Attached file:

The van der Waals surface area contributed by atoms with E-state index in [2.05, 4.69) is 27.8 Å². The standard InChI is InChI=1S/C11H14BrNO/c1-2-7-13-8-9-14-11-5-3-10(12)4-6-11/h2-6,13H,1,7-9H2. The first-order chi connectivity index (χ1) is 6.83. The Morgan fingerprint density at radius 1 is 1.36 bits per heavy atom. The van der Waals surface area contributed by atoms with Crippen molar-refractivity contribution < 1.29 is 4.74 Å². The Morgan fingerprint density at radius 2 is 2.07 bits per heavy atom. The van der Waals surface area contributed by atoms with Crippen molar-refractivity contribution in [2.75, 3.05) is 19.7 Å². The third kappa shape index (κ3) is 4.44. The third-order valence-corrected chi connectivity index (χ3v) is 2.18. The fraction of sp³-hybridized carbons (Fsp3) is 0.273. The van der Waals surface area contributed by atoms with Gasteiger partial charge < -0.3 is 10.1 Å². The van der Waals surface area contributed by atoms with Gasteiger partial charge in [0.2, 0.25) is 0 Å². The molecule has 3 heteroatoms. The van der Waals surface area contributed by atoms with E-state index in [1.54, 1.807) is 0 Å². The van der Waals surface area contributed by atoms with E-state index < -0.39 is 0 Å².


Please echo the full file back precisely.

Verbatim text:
The van der Waals surface area contributed by atoms with E-state index in [2.05, 4.69) is 27.8 Å². The standard InChI is InChI=1S/C11H14BrNO/c1-2-7-13-8-9-14-11-5-3-10(12)4-6-11/h2-6,13H,1,7-9H2. The first-order chi connectivity index (χ1) is 6.83. The Morgan fingerprint density at radius 1 is 1.36 bits per heavy atom. The van der Waals surface area contributed by atoms with Crippen molar-refractivity contribution < 1.29 is 4.74 Å². The Morgan fingerprint density at radius 2 is 2.07 bits per heavy atom. The van der Waals surface area contributed by atoms with Crippen molar-refractivity contribution in [2.75, 3.05) is 19.7 Å². The third kappa shape index (κ3) is 4.44. The third-order valence-corrected chi connectivity index (χ3v) is 2.18. The fraction of sp³-hybridized carbons (Fsp3) is 0.273. The van der Waals surface area contributed by atoms with Gasteiger partial charge < -0.3 is 10.1 Å². The van der Waals surface area contributed by atoms with Gasteiger partial charge in [0.2, 0.25) is 0 Å². The molecule has 3 heteroatoms. The van der Waals surface area contributed by atoms with E-state index in [1.54, 1.807) is 0 Å². The van der Waals surface area contributed by atoms with E-state index < -0.39 is 0 Å².